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Intel's Sapphire Rapids Xeons to Feature up to 64 GB of HBM2e Memory

During the Supercomputing (SC) 21 event, Intel has disclosed additional information regarding the company's upcoming Xeon server processor lineup, codenamed Sapphire Rapids. One of the central areas of improvement for the new processor generation is the core architecture based on Golden Cove, the same core found in Alder Lake processors for consumers. However, the only difference between the Golden Cove variant found in Alder Lake and Sapphire Rapids is the amount of L2 (level two) cache. With Alder Lake, Intel equipped each core with 1.25 MB of its L2 cache. However, with Sapphire Rapids, each core receives a 2 MB bank.

One of the most exciting things about the processors, confirmed by Intel today, is the inclusion of High-Bandwidth Memory (HBM). These processors operate with eight memory channels carrying DDR5 memory and offer PCIe Gen5 IO expansion. Intel has confirmed that Sapphire Rapids Xeons will feature up to 64 GB of HBM2E memory, including a few operating modes. The first is a simple HBM caching mode, where the HBM memory acts as a buffer for the installed DDR5. This method is transparent to software and allows easy usage. The second method is Flat Mode, which means that both DDR5 and HBM are used as contiguous address spaces. And finally, there exists an HBM-only mode that utilizes the HBM2E modules as the only system memory, and applications fit inside it. This has numerous benefits, primarily drawn from HBM's performance and reduced latency.

Intel Aurora Supercomputer Will Touch 2 ExaFLOPs of Computational Power

Intel's Aurora supercomputer is a $500 million contract with the US Department of Energy to deliver an exascale supercomputer for Argonne National Laboratory. The project aims to build a machine capable of cranking over one ExaFLOP of computing at sustained workloads. The supercomputer aims to reach two ExaFLOPs of computing power once the installation system is completed and powered. The contract bound Intel to create accelerators that are powerful enough to achieve this magical number. However, they left Intel with room to do a little bit extra. With Ponte Vecchio GPU behind the project, it seems like the GPU is performing better than expected.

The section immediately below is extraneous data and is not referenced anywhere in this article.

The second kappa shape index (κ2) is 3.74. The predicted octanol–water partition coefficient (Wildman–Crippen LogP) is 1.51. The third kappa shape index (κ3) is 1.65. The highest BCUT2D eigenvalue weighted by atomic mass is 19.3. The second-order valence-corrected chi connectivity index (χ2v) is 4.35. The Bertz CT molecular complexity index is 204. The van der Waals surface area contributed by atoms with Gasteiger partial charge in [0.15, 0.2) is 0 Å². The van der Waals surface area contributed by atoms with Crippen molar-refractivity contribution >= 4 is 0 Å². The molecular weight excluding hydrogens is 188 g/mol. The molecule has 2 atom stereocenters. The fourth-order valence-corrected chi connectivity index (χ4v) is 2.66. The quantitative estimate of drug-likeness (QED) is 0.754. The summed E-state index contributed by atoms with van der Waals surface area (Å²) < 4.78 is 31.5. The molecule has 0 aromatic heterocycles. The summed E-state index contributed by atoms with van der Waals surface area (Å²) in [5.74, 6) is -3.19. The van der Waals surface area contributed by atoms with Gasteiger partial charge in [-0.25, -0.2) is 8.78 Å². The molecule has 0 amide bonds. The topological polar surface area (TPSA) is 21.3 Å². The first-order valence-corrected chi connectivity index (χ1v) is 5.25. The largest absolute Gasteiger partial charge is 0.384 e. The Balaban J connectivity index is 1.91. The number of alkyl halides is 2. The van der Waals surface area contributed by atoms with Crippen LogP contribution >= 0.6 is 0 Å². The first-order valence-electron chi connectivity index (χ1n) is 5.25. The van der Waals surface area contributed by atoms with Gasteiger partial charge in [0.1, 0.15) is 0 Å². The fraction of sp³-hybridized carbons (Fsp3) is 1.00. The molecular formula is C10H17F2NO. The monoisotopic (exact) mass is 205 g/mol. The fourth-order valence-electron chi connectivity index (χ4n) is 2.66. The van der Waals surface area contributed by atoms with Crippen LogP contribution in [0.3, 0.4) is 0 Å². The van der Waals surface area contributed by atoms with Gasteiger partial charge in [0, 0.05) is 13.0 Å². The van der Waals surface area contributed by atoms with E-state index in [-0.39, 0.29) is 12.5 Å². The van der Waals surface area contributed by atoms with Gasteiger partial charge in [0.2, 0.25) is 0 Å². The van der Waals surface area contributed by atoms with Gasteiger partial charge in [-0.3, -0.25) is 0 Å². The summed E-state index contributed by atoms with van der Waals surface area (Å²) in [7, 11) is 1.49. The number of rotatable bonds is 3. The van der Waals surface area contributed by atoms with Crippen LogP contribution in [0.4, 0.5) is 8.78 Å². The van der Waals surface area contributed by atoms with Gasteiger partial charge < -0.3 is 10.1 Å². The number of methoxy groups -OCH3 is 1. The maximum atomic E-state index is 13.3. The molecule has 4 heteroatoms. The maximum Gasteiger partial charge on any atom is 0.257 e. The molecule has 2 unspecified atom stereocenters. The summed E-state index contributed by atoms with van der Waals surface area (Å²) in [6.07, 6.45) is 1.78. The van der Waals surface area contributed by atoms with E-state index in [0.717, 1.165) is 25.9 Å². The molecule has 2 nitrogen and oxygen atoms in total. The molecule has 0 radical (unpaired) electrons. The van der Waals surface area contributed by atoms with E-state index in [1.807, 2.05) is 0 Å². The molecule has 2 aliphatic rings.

According to Intel's CEO, Pat Gelsinger, the system will reach over 2 ExaFLOPs at peak and a bit below in sustained workloads. As per preliminary calculations done by The Next Platform, the system's estimations point towards 2.43 ExaFLOPs peak and around 1.7 ExaFLOPs in sustained workloads at Double-precision floating-point format math, aka FP64. The system will utilize Intel Xeon Sapphire Rapids processors with HBM memory and the powerful Ponte Vecchio GPU with 47 tiles and over 100 billion transistors.

Intel Reports Third-Quarter 2021 Financial Results

Intel Corporation today reported third-quarter 2021 financial results. "Q3 shone an even greater spotlight on the global demand for semiconductors, where Intel has the unique breadth and scale to lead. Our focus on execution continued as we started delivering on our IDM 2.0 commitments. We broke ground on new fabs, shared our accelerated path to regain process performance leadership, and unveiled our most dramatic architectural innovations in a decade. We also announced major customer wins across every part of our business," said Pat Gelsinger, Intel CEO. "We are still in the early stages of our journey, but I see the enormous opportunity ahead, and I couldn't be prouder of the progress we are making towards that opportunity."

In the third quarter, the company generated $9.9 billion in cash from operations and paid dividends of $1.4 billion. Intel CFO George Davis announced plans to retire from Intel in May 2022. He will continue to serve in his current role while Intel conducts a search for a new CFO and until his successor is appointed. Third-quarter revenue was led by strong recovery in the Enterprise portion of DCG and in IOTG, which saw higher demand amid recovery from the economic impacts of COVID-19. The Client Computing Group (CCG) was down due to lower notebook volumes due to industry-wide component shortages, and on lower adjacent revenue, partially offset by higher average selling prices (ASPs) and strength in desktop.